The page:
Behaviours of discrimination usually impact the satisfaction of all workers, not just those who are humiliated through discrimination. The work performance of employees determines the type of promotions, perks, and incentives given by the management to promote and motivate their productivity (Henning et al., 2017). When a particular worker realizes that candidates are promoted based on their gender, age, ethnicity considerations, one’s desire to develop the organization’s productivity through higher performance is, as a result, harmed. Equal employee treatment would help realize the full potential of the workers, and this would impact the company’s productivity and development at a higher rate.
How common is this problem?
Commitment, Loyalty, and turnover
Employees that faced prejudice in the wheat company regularly were highly inclined to quit working, and there occurred increasing turnover. Even if involuntary turnover is sometimes advantageous to the working organization, for example, through firing bad performance, excessive voluntary turnover makes an organization lose its experience and personnel that are competent (von et al., 2018). A company might incur higher costs in recruiting and training new replacements when excessive voluntary occurs, contributing to negative impacts on the production sector. For example, an employee will feel less motivated to work in the company if they feel they have no future in the company, leading to a decrease in the output. Even if an employee might not manage to secure another job, the fact that one does not remain permanently working in the organization means they are less devoted compared to those hoping to remain in the organization for a long time.
What guidance does the organization provide?
Reputation and Recruitment
An organization’s tactics of discrimination have a negative impact on its reputation in the community (Ballard & Easteal, 2018). For example, if a company provides its clients with poor services due to particular demographic factors of race and ethnicity, they may be affected by discrimination. A company’s clients can also be subject to indirect discrimination. Another form of discrimination in the flour company was that the store’s entry was accessible through stairs; this denied disabled client’s ability to conveniently access the firm whenever they needed to make orders. The impact of disgruntled employees should be underestimated on the image of the company and the probability of acquiring competent employees. Dissatisfied employees complain to their families and friends, and they can decide to move their skills to other organizations. Job searchers who happen to be smart carry out thorough homework before applying to an opportunity; therefore, a firm with a record lawsuit involving discrimination of workers who have openly expressed their displeasure in their working experience with the company can face a damper during the efforts for recruitment. Proper employee treatment will always drive the best applicants towards the field of seeking job opportunities in a favourable organization.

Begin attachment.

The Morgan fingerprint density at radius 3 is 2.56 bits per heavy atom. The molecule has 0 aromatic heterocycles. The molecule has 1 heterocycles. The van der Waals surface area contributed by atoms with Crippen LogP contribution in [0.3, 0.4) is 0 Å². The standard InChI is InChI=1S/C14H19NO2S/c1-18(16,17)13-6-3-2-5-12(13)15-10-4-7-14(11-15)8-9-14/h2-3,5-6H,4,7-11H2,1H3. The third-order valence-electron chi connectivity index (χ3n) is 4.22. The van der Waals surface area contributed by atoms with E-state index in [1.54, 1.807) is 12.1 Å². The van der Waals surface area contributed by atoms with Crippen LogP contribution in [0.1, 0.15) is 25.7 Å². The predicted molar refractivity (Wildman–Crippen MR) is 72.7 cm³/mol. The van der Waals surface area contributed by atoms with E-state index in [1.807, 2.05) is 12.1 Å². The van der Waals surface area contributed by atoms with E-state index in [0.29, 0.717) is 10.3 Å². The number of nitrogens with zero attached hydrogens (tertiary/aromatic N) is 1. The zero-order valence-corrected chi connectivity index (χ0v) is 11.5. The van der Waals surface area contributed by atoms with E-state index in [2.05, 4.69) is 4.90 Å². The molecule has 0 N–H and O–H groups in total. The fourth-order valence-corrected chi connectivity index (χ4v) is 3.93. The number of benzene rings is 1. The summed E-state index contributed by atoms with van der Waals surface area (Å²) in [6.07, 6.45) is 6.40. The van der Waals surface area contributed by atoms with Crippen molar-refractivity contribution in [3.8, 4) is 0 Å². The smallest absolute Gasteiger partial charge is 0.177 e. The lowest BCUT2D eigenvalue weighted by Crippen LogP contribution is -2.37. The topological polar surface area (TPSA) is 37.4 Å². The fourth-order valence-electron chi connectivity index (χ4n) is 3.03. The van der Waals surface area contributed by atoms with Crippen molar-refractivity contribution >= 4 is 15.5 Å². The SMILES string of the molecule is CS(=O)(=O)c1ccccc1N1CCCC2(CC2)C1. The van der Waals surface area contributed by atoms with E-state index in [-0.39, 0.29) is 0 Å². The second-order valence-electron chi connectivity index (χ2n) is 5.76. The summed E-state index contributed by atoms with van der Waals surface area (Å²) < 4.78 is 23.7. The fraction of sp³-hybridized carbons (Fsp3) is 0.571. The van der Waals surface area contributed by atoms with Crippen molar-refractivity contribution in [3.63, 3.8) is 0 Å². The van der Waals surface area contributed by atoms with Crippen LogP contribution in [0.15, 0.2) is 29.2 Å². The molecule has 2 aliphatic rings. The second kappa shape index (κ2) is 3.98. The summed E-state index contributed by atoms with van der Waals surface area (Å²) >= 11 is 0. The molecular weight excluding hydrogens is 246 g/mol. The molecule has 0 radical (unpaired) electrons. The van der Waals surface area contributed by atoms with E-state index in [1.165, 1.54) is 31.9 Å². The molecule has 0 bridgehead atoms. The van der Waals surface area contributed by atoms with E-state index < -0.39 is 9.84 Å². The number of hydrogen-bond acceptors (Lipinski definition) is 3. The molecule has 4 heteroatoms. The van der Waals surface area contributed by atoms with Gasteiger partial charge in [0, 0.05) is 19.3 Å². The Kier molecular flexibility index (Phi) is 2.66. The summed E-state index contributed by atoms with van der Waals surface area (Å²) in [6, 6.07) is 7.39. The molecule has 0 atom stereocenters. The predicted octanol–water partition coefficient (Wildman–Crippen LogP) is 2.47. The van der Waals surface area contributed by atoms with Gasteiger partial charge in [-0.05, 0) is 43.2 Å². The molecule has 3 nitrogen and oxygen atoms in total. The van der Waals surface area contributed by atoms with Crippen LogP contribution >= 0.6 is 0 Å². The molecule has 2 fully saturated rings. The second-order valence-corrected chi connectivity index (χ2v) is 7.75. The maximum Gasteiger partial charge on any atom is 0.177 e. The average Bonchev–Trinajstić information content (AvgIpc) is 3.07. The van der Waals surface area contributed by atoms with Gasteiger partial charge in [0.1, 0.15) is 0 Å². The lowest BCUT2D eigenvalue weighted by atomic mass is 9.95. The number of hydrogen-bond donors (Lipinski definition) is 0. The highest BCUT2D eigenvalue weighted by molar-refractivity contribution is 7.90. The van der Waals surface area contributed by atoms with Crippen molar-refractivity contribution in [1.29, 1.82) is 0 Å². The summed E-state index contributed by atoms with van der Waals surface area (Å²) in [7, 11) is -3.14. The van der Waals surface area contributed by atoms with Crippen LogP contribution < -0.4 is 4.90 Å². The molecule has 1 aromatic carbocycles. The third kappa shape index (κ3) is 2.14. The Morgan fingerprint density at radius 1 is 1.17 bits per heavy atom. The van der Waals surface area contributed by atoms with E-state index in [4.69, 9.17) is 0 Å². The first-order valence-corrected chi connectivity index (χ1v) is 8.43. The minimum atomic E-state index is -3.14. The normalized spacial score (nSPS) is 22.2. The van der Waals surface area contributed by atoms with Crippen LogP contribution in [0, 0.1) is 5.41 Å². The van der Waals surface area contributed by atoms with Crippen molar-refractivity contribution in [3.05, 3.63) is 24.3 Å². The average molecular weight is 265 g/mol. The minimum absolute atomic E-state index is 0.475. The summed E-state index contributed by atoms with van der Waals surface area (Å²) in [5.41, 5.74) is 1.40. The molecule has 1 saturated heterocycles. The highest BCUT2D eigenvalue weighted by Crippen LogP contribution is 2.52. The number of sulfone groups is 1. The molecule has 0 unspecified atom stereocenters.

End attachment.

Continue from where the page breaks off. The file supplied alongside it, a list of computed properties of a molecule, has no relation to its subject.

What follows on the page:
What actions would you recommend?
Company managers should be respectful of the cultural and ethnic diversity of employees. Professional demeanour and speech should be maintained within the organization, but not throwing insults to employees when giving orders and providing appropriate instructions when production standards as not met. Supervisors should refuse to engage, instigate, and condone discrimination and harassment. The senior employee should not make cultural or racial related comedy and pranks around the employees’ environment. I would recommend employees to first familiarize themselves with an organization’s workplace regulations and adhere to them to avoid unnecessary quarrels with their seniors.